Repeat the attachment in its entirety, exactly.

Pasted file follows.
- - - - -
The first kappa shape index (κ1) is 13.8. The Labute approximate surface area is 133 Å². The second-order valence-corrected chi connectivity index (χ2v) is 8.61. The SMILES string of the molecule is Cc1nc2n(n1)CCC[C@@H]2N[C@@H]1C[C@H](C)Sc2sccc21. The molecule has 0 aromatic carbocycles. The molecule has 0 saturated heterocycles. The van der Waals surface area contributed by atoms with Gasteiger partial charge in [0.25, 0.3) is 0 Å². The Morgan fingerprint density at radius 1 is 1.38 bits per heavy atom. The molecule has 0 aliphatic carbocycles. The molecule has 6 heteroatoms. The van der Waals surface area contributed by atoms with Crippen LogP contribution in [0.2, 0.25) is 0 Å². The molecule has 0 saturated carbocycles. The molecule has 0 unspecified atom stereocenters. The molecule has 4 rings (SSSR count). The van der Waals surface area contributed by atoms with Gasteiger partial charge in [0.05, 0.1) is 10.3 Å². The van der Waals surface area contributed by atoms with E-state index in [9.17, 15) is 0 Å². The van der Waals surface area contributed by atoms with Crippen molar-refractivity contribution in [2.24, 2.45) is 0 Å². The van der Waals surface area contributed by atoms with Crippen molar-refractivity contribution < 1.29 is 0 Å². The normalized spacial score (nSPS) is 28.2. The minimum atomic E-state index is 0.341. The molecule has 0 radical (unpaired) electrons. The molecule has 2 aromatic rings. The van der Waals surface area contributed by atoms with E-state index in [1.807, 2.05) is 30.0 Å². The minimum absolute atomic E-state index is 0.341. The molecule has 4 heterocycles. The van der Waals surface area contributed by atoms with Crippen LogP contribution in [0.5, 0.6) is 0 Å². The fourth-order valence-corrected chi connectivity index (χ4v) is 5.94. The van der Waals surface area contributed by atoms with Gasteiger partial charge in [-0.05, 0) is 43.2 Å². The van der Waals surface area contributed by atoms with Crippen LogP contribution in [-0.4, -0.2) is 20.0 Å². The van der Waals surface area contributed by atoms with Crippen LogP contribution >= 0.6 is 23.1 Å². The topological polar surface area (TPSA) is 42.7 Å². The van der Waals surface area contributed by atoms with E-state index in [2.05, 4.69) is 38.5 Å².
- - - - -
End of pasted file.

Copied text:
The first kappa shape index (κ1) is 13.8. The Labute approximate surface area is 133 Å². The second-order valence-corrected chi connectivity index (χ2v) is 8.61. The SMILES string of the molecule is Cc1nc2n(n1)CCC[C@@H]2N[C@@H]1C[C@H](C)Sc2sccc21. The molecule has 0 aromatic carbocycles. The molecule has 0 saturated heterocycles. The van der Waals surface area contributed by atoms with Gasteiger partial charge in [0.25, 0.3) is 0 Å². The Morgan fingerprint density at radius 1 is 1.38 bits per heavy atom. The molecule has 0 aliphatic carbocycles. The molecule has 6 heteroatoms. The van der Waals surface area contributed by atoms with Crippen LogP contribution in [0.2, 0.25) is 0 Å². The molecule has 0 saturated carbocycles. The molecule has 0 unspecified atom stereocenters. The molecule has 4 rings (SSSR count). The van der Waals surface area contributed by atoms with Gasteiger partial charge in [0.05, 0.1) is 10.3 Å². The van der Waals surface area contributed by atoms with E-state index in [9.17, 15) is 0 Å². The van der Waals surface area contributed by atoms with Crippen molar-refractivity contribution in [2.24, 2.45) is 0 Å². The van der Waals surface area contributed by atoms with Crippen molar-refractivity contribution < 1.29 is 0 Å². The normalized spacial score (nSPS) is 28.2. The minimum atomic E-state index is 0.341. The molecule has 0 radical (unpaired) electrons. The molecule has 2 aromatic rings. The van der Waals surface area contributed by atoms with E-state index in [1.807, 2.05) is 30.0 Å². The minimum absolute atomic E-state index is 0.341. The molecule has 4 heterocycles. The van der Waals surface area contributed by atoms with Crippen LogP contribution in [0.5, 0.6) is 0 Å². The fourth-order valence-corrected chi connectivity index (χ4v) is 5.94. The van der Waals surface area contributed by atoms with Gasteiger partial charge in [-0.05, 0) is 43.2 Å². The van der Waals surface area contributed by atoms with Crippen LogP contribution in [-0.4, -0.2) is 20.0 Å². The van der Waals surface area contributed by atoms with Crippen LogP contribution >= 0.6 is 23.1 Å². The topological polar surface area (TPSA) is 42.7 Å². The van der Waals surface area contributed by atoms with E-state index in [2.05, 4.69) is 38.5 Å².